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The Twelve Tribes of Hattie is the unsung story of Black motherhood – its efforts and short comings. The stories touched me on a personal level, as I felt familiar with the post-Great Migration characters and the inner city family drama. I don’t say that lightly though, because in my opinion contemporary Black protagonists often come off as overdramatized caricatures or underwhelmingly kitsch. Let’s be honest, we’re living in Tyler Perry’s wake. These historically accurate representations through Ayana Mathis’ words are long overdue, however.

 

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The Lonely Londoners is a short and easy read, but rich with texture and spirited characters. I came across it when researching the Indian Diaspora in literature. I read it not really expecting what I found. The author explores the recent immigrant experience in London, but not only from the Indian perspective. In fact, it’s primary characters are Caribbean immigrants. Like Mathis’ depiction, Sam Selvon gives short snippets of just how hard life can be for people who are trying really hard to make a dollar out of fifteen cents. Its characters are in a silent struggle, not in vocal rebellion. This read left me with a softer heart.

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Faces in the Water is where magical realism meets the unfortunate reality of female infanticide in contemporary India. The premise is that a little boy spends a summer at his family’s ancestral farm and discovers the water well that supplies the home. In it, he sees faces – female faces. More than one. You’d have to read the book to figure out who these girls are and how he resolves knowing how they got there. I loved this book not just because it tackles an issue that most people won’t even acknowledge, but it highlights that it’s not a practice that only occurs among the poor. And, more importantly, it empowers a male character – a young boy – to take action against injustice, to be a women’s rights activist, to be a better man than his own father.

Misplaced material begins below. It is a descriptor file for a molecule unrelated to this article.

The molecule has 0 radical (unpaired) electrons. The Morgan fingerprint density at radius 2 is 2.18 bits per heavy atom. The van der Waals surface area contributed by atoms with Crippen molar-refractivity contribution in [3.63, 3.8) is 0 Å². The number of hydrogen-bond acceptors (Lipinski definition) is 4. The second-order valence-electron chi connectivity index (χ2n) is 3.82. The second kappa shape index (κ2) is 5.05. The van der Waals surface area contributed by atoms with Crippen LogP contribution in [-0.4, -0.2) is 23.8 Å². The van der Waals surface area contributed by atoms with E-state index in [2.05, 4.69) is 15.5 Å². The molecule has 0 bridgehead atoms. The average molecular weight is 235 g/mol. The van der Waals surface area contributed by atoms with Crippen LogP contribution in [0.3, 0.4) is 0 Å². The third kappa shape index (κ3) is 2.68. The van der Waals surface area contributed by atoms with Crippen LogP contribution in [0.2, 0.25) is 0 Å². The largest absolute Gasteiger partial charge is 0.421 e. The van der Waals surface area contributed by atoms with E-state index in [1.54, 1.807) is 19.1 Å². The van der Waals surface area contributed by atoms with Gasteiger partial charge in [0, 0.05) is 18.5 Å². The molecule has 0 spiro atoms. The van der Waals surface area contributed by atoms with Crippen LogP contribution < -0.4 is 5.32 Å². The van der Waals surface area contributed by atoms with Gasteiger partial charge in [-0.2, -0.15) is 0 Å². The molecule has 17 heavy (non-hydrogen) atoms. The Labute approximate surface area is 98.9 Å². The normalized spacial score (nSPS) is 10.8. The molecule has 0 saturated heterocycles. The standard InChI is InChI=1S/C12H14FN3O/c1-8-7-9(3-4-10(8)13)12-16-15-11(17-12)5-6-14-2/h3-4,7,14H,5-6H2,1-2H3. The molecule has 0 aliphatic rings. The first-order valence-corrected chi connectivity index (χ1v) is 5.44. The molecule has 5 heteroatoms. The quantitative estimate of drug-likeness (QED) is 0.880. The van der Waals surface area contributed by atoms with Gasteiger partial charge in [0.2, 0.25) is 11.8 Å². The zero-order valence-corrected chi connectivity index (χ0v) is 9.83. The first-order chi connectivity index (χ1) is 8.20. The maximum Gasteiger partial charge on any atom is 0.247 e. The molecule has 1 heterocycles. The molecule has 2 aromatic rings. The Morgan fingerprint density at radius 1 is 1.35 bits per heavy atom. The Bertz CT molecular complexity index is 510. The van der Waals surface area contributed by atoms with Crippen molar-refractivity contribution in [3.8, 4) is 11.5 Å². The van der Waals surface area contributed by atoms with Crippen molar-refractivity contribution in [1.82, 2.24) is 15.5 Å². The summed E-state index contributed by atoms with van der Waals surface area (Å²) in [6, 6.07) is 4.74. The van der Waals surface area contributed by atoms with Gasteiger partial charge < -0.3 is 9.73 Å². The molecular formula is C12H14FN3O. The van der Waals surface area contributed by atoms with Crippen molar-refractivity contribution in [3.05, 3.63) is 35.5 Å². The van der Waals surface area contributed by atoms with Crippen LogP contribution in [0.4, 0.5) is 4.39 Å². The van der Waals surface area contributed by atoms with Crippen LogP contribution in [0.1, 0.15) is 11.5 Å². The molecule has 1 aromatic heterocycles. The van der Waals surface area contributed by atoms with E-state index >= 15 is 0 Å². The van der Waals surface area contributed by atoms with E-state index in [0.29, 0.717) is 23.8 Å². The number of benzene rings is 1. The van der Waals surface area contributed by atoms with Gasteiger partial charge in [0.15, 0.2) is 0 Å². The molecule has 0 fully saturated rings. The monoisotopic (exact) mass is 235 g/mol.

2013 dud reads:

The Emperor’s Children by Claire Messud: Where to begin? Maybe I’m just sad that this book is a book. It’s about a bunch of rich New Yorkers making asses of themselves and each other. It’s a New York reality – unfortunately – but the story doesn’t scream book worthy to me. And, I just found out that the author is a fellow alum of my high school, so I’m even more disappointed. The writing was convoluted and full of misplaced modifiers. If there’s one thing a Mustang can’t stand, it’s a misplaced modifier.

Arranged Love by Parul Mittal: Woe, the days of my life that I can’t get back! Maybe I need to have grown up on the Indian subcontinent to understand why this is supposed to be a love story, but this book is weird and lame. There are much better stories of arranged-come-love marriages. Read the Namesake and don’t waste your money or life minutes on this book!

Confession of a Buddhist Atheist by Stephen Batchelor: Some memoirs are just journal entries that people should later burn. This book is one. Buddhism isn’t a religion, so…. what’s this atheism schtick?  Hence, there are fundamental problems with this book and it’s premise. Sigh…